After graduating from the University of Aberdeen with a degree in history, he toyed with ideas of becoming an actor and got involved in commercial production for radio in order to gain his Equity card. At university, his best friend had been the actor Iain Glen. His car at Aberdeen University was a yellow VW Beetle. He worked at Northsound Radio in Aberdeen from 1981 to 1986, first as a jingle writer, before going on to host the breakfast show.
He worked at London station Capital Radio from 1986-7 and joined BBC Radio 1 in 1987, presenting a Saturday night show from 10pm-midnight. In early 1988, he took over the weekend early morning show from 6-8am from Simon Mayo and in October 1988 he presented the Monday-Thursday late-evening music and interview show which he named Into The Night, which went out from 10pm-midnight. Guests included political figures, with Campbell interviewing John Major in 1991 after Conservative Party chairman Chris Patten recommended the show to the Prime Minister when Radio 1 sent an invitation to No.10. He was also regularly joined by Frankie Howerd in the last years of the comedian's life. In August 1993, he also took over a Sunday morning show from 10am-1pm, following the on-air resignation of Dave Lee Travis.
Campbell left the network briefly in October 1993 to care for his sick wife. In early 1994, he took over the weekday drivetime show from 4-7pm, and in 1995 he took over the afternoon show from 2-4pm. Campbell attracted a large audience, and when Radio 2 wanted a replacement for Jimmy Young, he revealed that he was the BBC's choice and detailed a series of meetings between himself and the controller of Radio 2. However, the BBC later claimed that Campbell had initiated the meetings himself, and his public revelations prompted the wrath of Greg Dyke
He supports Scottish football club Hearts.
Campbell presented the British version (produced by Scottish Television for the ITV network) of Wheel of Fortune from 1988 to 1996, and presented Top of the Pops quite frequently from 1988 to 1991 and again from 1994 to 1997. In the 1990s Campbell fronted the regional discussion series Central Weekend on Central Television in the English Midlands.
Campbell left BBC Radio 1 in October 1997 and joined BBC Radio 5 Live when offered the job by Roger Mosey the station's head, the news and sport network. He presented the mid-morning programme on 5 Live before moving to his current breakfast slot, which he currently co-presents with Shelagh Fogarty and where his sense of humour comes to the fore. He also presents BBC consumer show Watchdog and a newer, interactive programme called Now You're Talking. Campbell has won four Sony Awards, including a Gold Award in 2007 for the 5 Live Breakfast programme as Best News and Current Affairs Programme [with Shelagh Fogarty].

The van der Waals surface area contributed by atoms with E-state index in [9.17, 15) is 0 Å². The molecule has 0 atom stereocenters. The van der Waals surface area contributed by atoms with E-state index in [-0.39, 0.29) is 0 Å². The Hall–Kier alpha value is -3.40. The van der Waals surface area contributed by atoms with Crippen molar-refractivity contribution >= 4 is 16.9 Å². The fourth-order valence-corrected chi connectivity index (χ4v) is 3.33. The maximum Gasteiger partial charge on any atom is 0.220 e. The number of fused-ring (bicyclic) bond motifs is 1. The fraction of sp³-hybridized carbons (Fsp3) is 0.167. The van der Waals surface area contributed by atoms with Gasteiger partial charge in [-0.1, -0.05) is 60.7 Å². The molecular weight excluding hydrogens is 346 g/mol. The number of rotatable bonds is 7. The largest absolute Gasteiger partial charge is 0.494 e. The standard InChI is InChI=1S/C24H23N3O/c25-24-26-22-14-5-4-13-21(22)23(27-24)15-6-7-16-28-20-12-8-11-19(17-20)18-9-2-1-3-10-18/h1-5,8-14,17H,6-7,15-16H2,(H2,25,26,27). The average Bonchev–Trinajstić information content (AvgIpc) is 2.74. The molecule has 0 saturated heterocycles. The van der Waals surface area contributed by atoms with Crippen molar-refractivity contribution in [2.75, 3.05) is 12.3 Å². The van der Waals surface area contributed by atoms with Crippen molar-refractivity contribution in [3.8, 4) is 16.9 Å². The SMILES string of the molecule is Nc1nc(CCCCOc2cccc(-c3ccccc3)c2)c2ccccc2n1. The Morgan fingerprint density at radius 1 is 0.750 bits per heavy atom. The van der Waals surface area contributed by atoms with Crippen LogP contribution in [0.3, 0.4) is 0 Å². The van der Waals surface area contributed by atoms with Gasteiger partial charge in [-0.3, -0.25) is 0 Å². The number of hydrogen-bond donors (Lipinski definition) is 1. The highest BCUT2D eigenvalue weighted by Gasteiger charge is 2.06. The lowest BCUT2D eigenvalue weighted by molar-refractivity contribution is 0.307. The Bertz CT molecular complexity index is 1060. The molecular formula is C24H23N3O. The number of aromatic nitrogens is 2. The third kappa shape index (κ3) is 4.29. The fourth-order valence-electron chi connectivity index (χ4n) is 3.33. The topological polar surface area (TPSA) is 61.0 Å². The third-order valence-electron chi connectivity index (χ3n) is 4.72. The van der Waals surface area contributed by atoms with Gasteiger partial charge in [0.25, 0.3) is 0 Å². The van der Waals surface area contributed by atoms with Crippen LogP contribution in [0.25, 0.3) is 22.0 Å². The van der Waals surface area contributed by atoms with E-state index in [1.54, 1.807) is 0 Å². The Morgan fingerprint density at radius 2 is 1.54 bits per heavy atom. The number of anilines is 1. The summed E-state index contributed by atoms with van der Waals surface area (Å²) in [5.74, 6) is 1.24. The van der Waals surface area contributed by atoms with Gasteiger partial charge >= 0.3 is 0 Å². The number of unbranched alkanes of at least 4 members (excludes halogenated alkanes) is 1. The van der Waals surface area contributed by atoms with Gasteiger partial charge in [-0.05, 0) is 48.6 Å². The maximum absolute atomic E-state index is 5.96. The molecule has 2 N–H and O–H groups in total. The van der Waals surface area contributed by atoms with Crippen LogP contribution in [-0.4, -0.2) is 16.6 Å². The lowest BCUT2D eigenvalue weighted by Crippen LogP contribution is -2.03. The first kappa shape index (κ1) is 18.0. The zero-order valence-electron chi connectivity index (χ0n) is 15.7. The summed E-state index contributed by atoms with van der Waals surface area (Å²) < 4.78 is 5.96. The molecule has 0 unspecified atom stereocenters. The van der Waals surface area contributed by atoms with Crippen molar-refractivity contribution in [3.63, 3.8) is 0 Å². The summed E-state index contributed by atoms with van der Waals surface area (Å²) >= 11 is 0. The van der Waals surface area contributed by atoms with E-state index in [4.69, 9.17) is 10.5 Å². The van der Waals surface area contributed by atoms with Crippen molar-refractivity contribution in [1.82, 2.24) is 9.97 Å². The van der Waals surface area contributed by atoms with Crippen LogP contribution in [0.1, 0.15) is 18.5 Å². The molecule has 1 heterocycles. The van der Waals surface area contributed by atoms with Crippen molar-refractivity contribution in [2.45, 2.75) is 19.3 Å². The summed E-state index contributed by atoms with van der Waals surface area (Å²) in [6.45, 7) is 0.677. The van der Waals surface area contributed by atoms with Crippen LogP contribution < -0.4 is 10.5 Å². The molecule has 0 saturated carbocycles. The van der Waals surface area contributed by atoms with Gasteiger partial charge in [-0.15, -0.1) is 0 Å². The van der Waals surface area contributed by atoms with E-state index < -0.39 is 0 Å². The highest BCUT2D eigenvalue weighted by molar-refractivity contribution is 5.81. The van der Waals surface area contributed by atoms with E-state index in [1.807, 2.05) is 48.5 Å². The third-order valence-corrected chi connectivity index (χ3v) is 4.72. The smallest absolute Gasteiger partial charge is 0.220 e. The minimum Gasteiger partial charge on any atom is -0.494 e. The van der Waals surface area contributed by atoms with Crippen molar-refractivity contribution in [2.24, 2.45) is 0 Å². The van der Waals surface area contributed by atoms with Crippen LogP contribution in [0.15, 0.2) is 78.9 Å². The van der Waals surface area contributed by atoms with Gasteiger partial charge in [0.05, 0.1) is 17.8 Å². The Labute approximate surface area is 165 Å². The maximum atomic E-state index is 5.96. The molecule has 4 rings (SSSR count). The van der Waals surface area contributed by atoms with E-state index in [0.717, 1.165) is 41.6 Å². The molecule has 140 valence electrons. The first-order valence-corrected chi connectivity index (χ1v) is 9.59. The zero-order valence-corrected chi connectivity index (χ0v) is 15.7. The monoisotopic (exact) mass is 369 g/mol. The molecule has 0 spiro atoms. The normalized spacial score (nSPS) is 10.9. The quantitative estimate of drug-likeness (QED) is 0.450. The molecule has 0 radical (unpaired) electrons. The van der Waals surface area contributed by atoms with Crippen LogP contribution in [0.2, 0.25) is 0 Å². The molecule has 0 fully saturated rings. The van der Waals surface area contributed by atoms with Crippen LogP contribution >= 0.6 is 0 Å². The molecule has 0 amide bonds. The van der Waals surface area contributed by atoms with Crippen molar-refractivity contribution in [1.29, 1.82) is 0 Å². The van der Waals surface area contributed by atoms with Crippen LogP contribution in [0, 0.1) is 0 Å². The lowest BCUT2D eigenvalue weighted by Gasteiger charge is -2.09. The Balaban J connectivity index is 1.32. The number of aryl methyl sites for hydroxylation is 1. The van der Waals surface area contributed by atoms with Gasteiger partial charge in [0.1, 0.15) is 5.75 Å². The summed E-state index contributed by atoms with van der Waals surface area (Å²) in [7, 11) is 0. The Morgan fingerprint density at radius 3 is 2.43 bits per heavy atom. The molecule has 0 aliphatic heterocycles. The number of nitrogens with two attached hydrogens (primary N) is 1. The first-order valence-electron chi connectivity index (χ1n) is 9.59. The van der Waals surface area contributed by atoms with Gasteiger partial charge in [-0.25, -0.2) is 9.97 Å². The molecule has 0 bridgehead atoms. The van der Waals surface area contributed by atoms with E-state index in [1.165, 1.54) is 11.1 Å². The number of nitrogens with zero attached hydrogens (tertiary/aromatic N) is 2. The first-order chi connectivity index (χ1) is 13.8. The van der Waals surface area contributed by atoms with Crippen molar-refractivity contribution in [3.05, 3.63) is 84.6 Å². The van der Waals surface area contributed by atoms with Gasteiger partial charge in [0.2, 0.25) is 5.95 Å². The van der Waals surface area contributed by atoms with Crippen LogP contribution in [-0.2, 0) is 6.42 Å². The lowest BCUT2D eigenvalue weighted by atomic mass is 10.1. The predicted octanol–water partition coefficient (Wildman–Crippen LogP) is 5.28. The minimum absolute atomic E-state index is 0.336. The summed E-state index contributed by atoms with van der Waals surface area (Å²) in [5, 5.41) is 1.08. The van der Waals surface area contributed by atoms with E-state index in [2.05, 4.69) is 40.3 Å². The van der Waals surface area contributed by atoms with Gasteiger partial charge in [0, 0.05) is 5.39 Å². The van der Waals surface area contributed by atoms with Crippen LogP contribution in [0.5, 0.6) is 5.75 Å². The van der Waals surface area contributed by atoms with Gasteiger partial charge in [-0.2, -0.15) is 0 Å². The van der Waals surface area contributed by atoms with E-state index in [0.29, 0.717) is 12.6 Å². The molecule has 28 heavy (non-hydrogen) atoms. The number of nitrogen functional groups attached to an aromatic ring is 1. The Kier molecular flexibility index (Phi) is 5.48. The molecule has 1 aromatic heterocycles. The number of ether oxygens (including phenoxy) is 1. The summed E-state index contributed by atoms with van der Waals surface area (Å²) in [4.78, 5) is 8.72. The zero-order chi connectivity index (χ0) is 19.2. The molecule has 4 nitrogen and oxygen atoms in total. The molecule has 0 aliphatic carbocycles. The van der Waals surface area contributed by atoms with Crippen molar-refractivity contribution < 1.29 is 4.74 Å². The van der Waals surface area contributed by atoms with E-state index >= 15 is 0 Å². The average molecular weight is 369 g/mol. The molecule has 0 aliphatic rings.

In 2006, Campbell starred in the celebrity duet singing show Just the Two of Us, with Beverley Knight. Currently, aside from his Watchdog presenting duties, he fronts For The Rest Of Your Life for Endemol, a daytime game show on ITV1 which began in May 2007. Campbell featured in the BBC programme Who Do You Think You Are? aired 11th July 2007 where he is seen tracing his adoptive family's roots in Scotland and Australia. He is Patron of the British Association for Adoption and Fostering (BAAF). He presents the Sunday morning religious programme The Big Questions on BBC One.
Campbell married his second wife, journalist Tina (Christina) Ritchie who is former head of Virgin Radio News, in December 1997 in Kensington and the couple have four daughters (born December 1998, June 2000, January 2002 and June 2004). In 1989 during his first marriage, he had traced his birth mother and after having children of his own with Ritchie, Campbell decided to find his Irish biological father in 2002 and in doing so discovered that his grandfather was in the IRA at the time of Michael Collins and his biological father and cousin had both been in the IRA and indeed his cousin was killed by British troops in Armagh in 1973. Naturally this all came as a surprise to his birth mother's Protestant family, his birth parents having only known each other fleetingly, in 1960. . In 2004, he wrote Blue-Eyed Son, his account of tracing both his birth parents and his extended family in Ireland , in which he also confesses to adultery against his first wife in a Holiday Inn in Birmingham. Both sides of his birth families helped with and contributed to the book.
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